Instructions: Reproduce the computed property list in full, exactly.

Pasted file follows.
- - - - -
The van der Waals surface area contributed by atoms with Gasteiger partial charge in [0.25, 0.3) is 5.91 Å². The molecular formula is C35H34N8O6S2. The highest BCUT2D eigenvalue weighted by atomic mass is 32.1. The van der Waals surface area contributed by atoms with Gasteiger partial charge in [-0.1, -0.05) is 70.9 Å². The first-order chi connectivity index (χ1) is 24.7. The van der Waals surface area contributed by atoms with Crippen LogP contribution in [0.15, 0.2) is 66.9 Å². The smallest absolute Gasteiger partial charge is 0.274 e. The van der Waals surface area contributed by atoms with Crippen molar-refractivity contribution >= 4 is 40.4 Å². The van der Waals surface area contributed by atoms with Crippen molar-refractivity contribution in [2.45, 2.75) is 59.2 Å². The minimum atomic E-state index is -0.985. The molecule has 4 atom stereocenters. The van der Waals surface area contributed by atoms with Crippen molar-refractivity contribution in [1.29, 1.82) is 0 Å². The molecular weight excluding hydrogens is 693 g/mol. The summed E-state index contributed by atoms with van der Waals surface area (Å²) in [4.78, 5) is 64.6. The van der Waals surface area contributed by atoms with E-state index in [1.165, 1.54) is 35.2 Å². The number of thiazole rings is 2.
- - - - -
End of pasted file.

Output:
The van der Waals surface area contributed by atoms with Gasteiger partial charge in [0.25, 0.3) is 5.91 Å². The molecular formula is C35H34N8O6S2. The highest BCUT2D eigenvalue weighted by atomic mass is 32.1. The van der Waals surface area contributed by atoms with Gasteiger partial charge in [-0.1, -0.05) is 70.9 Å². The first-order chi connectivity index (χ1) is 24.7. The van der Waals surface area contributed by atoms with Crippen LogP contribution in [0.15, 0.2) is 66.9 Å². The smallest absolute Gasteiger partial charge is 0.274 e. The van der Waals surface area contributed by atoms with Crippen molar-refractivity contribution >= 4 is 40.4 Å². The van der Waals surface area contributed by atoms with Crippen molar-refractivity contribution in [2.45, 2.75) is 59.2 Å². The minimum atomic E-state index is -0.985. The molecule has 4 atom stereocenters. The van der Waals surface area contributed by atoms with Crippen molar-refractivity contribution in [1.29, 1.82) is 0 Å². The molecular weight excluding hydrogens is 693 g/mol. The summed E-state index contributed by atoms with van der Waals surface area (Å²) in [4.78, 5) is 64.6. The van der Waals surface area contributed by atoms with E-state index in [1.165, 1.54) is 35.2 Å². The number of thiazole rings is 2.